Ditch plastic but not aesthetic with wooden toys
We’re all incredibly aware of the climate crisis. We wake up every day to news feeds full of disastrous events that have swept the countries around the globe because of our previous neglect. Our determination to provide a better environment for future generations stems from looking at our own children. So starting with them being most important, what can be changed to make a difference?
‘According to a survey done by the British Heart Foundation, 1 in 3 parents admits to having thrown away toys in working conditions. Considering that 90 percent of toys are in some way made of plastic, that quickly adds up to a lot of plastic waste.’
We want our children to have the best; sometimes that means we forgo the thoughts of the effects something we might purchase has. Here we’re referring to those times when we’re out having a wonderful day and they see something that they like and we want to reward them and give them something to remember these memories by. So we buy something that is made of plastic with little consideration to where it came from or what will happen to it. There of course is an innocent explanation to this and it appears well rationalised, but when we make other purchases we want to make sure we’re doing the right thing and helping our environment, not hindering it.
‘The relationship between environmental ethics and aesthetics has become controversial in recent years. There is a growing recognition that our aesthetic taste, preference, and judgment have far‐reaching environmental consequences. More often than not, aesthetics seems to work against environmentally sound attitudes and practices.’
There is a dilemma in this choosing process; a recognised problem with consumerism and the environment. We have to decide whether we purchase something because it looks great but we have to compromise on its environmental ethics. With the world confidently taking this movement on, trying to change the way we consume and getting the best of both worlds, we now all work towards a criterion when making purchases.
How to buy environmentally friendly products:
Does the company have certifications confirming that its materials are sourced ethically?
Does the manufacturing process look after those who are involved in making it, paying them a respective wage and how much energy does it need to be produced?
Does it use energy in order to be used and will it wear out quickly or be a longtime purchase?
- Delivery and packaging
How does the company send their goods, is it in an environmentally friendly way?
Hopefully, you won’t need to, but, if this item was broken beyond repair, can it be disposed of in an environmentally friendly way?
So all of these questions are on your mind for your next purchase because maybe something did slip under the radar or you’re incredibly determined to work on bettering our world. But, there’s a continuing battle with choosing something that looks good and matches your aesthetic or choosing something that’s environmentally conscious.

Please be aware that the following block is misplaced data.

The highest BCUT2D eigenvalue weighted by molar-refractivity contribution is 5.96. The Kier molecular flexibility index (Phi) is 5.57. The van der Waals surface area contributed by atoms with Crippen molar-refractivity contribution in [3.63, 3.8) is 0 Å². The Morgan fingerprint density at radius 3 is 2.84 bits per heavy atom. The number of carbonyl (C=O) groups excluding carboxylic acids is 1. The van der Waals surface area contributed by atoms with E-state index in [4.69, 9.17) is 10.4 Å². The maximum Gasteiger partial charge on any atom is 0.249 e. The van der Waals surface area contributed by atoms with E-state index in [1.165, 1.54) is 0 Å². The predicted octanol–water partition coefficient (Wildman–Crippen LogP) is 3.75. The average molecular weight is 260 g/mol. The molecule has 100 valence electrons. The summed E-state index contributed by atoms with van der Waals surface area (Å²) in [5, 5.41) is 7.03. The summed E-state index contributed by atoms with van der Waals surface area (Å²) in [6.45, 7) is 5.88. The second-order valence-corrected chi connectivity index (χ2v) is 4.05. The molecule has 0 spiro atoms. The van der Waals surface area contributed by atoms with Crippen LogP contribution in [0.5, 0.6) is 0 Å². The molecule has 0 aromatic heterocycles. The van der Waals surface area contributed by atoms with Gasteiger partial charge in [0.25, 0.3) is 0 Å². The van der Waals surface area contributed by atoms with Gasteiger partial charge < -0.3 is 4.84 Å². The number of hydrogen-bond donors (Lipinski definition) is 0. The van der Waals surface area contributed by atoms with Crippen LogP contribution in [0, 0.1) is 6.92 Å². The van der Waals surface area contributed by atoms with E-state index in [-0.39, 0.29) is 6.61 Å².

This shouldn’t go unspoken about. Although it seems very clear cut that we should be purchasing morally and for the environment, it doesn’t mean that we aren’t considering how these things look in our home. We want to have the comfortable and most beautiful homes we’ve always desired and deserve, but we don’t want it to be at the consequence of the environment. With toys, they can quickly mount up. We suddenly look around to see that our children have larger collections than we’d thought. But what can we do to both purchase consciously, for the joy of our children and have something that looks good in our homes?
Our no.1 concern across the globe is single-use plastics, the inability to recycle and how it affects the world. Toys are so often made of plastic because of the ease of shape and colour, unbeatable price and for us parents, ease of keeping clean. (Check out our article for how to keep toys sanitary!) With continued advancements in design, toys don’t need to have these unhealthy plastic components. Now toys can be just as fun but made from other materials, like wood!
Responsibly sourced materials
Crucially, these materials should be sourced in a healthy way too. It’s all well and good if these materials look as if they can be reused and recycled if necessary, but if they have caused damage during the sourcing and manufacturing process, they shouldn’t be supported.
Built to last
Looking for items that grow with your child is just as important as them being made to last. What’s better for your home (and your pocket) than items that will last for the duration of your child’s development, growing with them (and for however many children you choose to have!)
Designed with home in mind
There are toys available that aren’t going to cause conflict with your aesthetic! Things like the Kule Learning Tower is simple and hits the mark for something your children will love but is understated and looks great in everyone’s kitchen.
Helping children’s development
We think that this is one of the most important points. Your children are the most important and you’ll compromise aesthetic and the environment for them. So investing in toys that look after and encourage your children’s development are going to be paramount. Check out our collection of Walk-Ons and Ride Ons for all toys that support development, look great in your home (when someone unexpectedly leaves them in your way) and help to promote a healthier environment!
With all this in mind, MamaToyz was born from a group of designers who had a desire to support the development of children but with a passion for design. The result is a variety of toys and other items that suit homes, are made of wood and aid your child as they grow!